Oral contracts, where the parties do not sign a formal document, can exist. As with any contract, this is when the following four basic elements of a contract exist:
- an offer;
- acceptance of that offer;
- consideration – ie something provided by each party to the other; and
- an intention between the parties to create legal relations.
In this case, an oral contract was agreed for a fixed two year term, and this was not disputed. However, the parties ended up in court as they disagreed on whether it had been agreed that the contract could be terminated on three months’ notice. The County Court initially ruled that the three month notice period for termination had been agreed, but the decision was appealed to the Court of Appeal.
The Court of Appeal upheld the ruling and dismissed the appeal. On the evidence that had been provided, the Court of Appeal agreed that the County Court was entitled to conclude that a three month termination provision was part of the oral contract.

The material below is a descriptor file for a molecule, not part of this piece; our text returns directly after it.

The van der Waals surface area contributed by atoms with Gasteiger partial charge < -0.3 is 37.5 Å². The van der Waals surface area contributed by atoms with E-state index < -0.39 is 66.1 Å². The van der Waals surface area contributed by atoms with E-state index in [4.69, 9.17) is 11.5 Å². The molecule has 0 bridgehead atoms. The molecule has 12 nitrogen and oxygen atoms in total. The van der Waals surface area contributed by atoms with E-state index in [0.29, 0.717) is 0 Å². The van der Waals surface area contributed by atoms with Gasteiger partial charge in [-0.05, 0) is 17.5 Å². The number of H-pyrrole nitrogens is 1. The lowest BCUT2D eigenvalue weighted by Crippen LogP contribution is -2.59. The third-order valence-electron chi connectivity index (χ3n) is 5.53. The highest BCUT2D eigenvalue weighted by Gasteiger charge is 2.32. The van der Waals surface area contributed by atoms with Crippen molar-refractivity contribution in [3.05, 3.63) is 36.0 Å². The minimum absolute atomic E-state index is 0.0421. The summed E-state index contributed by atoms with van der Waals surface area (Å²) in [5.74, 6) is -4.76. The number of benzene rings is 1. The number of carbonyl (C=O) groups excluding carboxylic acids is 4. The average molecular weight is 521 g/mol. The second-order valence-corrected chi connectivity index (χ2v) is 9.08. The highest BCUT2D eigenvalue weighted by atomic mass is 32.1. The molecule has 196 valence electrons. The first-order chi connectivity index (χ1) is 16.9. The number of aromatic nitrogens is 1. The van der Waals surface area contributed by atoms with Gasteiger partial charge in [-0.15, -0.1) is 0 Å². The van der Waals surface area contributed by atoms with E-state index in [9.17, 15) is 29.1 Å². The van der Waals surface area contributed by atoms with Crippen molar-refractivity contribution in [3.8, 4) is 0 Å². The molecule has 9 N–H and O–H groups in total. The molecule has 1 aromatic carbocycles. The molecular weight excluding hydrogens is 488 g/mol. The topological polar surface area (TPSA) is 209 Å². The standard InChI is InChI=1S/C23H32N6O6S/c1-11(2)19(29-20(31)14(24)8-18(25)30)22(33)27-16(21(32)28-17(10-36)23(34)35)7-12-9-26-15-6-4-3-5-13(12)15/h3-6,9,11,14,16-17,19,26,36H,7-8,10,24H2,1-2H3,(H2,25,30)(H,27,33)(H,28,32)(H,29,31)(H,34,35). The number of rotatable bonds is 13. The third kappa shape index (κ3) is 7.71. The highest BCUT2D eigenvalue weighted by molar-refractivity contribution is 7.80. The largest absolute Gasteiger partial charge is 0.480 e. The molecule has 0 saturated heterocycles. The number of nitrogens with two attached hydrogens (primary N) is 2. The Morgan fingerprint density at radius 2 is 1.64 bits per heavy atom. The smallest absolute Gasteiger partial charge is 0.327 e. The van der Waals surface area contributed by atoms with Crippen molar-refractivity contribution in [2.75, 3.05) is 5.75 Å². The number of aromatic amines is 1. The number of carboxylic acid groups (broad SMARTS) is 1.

Simon Weinberg, solicitor at Matthew Arnold & Baldwin LLP and assistant editor of Upload-IT, commented, “This is not a ground-breaking ruling in itself. However, it is a useful reminder, if a reminder is needed, that relying on oral contracts is risky. Conversations can be interpreted in a number of ways – they rarely lead to any certainty and only increase the risk of relying on them in order to enter legal relations. Written agreements are safer, and the parties to proceedings such as these will, in hindsight, have preferred to spend money on the certainty of a written agreement in the first place rather than spend much more time and money on having a court decide what they had actually agreed.”